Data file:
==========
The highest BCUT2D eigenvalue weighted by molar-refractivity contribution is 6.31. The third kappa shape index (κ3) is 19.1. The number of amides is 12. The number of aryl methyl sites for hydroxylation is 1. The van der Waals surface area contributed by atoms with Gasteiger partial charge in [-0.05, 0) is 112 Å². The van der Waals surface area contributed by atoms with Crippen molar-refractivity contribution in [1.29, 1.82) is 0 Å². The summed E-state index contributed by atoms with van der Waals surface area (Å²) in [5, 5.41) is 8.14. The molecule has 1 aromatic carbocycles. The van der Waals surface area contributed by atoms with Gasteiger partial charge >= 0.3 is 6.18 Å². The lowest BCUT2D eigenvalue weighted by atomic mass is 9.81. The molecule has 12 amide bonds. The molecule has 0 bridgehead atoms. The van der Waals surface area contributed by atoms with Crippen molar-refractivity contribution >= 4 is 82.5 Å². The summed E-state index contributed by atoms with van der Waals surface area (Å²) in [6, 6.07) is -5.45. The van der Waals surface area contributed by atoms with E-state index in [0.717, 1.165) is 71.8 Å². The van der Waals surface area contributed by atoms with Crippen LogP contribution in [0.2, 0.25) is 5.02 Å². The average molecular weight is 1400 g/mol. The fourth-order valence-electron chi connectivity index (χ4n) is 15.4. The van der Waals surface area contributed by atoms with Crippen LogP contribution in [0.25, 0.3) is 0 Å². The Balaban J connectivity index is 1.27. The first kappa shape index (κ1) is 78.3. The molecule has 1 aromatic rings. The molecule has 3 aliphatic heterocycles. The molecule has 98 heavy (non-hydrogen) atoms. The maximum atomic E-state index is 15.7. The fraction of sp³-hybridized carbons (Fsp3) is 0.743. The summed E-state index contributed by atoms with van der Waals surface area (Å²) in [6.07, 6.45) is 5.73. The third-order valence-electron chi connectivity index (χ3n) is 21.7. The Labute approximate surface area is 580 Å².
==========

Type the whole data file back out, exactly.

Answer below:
The highest BCUT2D eigenvalue weighted by molar-refractivity contribution is 6.31. The third kappa shape index (κ3) is 19.1. The number of amides is 12. The number of aryl methyl sites for hydroxylation is 1. The van der Waals surface area contributed by atoms with Gasteiger partial charge in [-0.05, 0) is 112 Å². The van der Waals surface area contributed by atoms with Crippen molar-refractivity contribution in [1.29, 1.82) is 0 Å². The summed E-state index contributed by atoms with van der Waals surface area (Å²) in [5, 5.41) is 8.14. The molecule has 1 aromatic carbocycles. The van der Waals surface area contributed by atoms with Gasteiger partial charge >= 0.3 is 6.18 Å². The lowest BCUT2D eigenvalue weighted by atomic mass is 9.81. The molecule has 12 amide bonds. The molecule has 0 bridgehead atoms. The van der Waals surface area contributed by atoms with Crippen molar-refractivity contribution >= 4 is 82.5 Å². The summed E-state index contributed by atoms with van der Waals surface area (Å²) in [6, 6.07) is -5.45. The van der Waals surface area contributed by atoms with E-state index in [0.717, 1.165) is 71.8 Å². The van der Waals surface area contributed by atoms with Crippen LogP contribution in [0.2, 0.25) is 5.02 Å². The average molecular weight is 1400 g/mol. The fourth-order valence-electron chi connectivity index (χ4n) is 15.4. The van der Waals surface area contributed by atoms with Crippen LogP contribution in [0.25, 0.3) is 0 Å². The Balaban J connectivity index is 1.27. The first kappa shape index (κ1) is 78.3. The molecule has 1 aromatic rings. The molecule has 3 aliphatic heterocycles. The molecule has 98 heavy (non-hydrogen) atoms. The maximum atomic E-state index is 15.7. The fraction of sp³-hybridized carbons (Fsp3) is 0.743. The summed E-state index contributed by atoms with van der Waals surface area (Å²) in [6.07, 6.45) is 5.73. The third-order valence-electron chi connectivity index (χ3n) is 21.7. The Labute approximate surface area is 580 Å².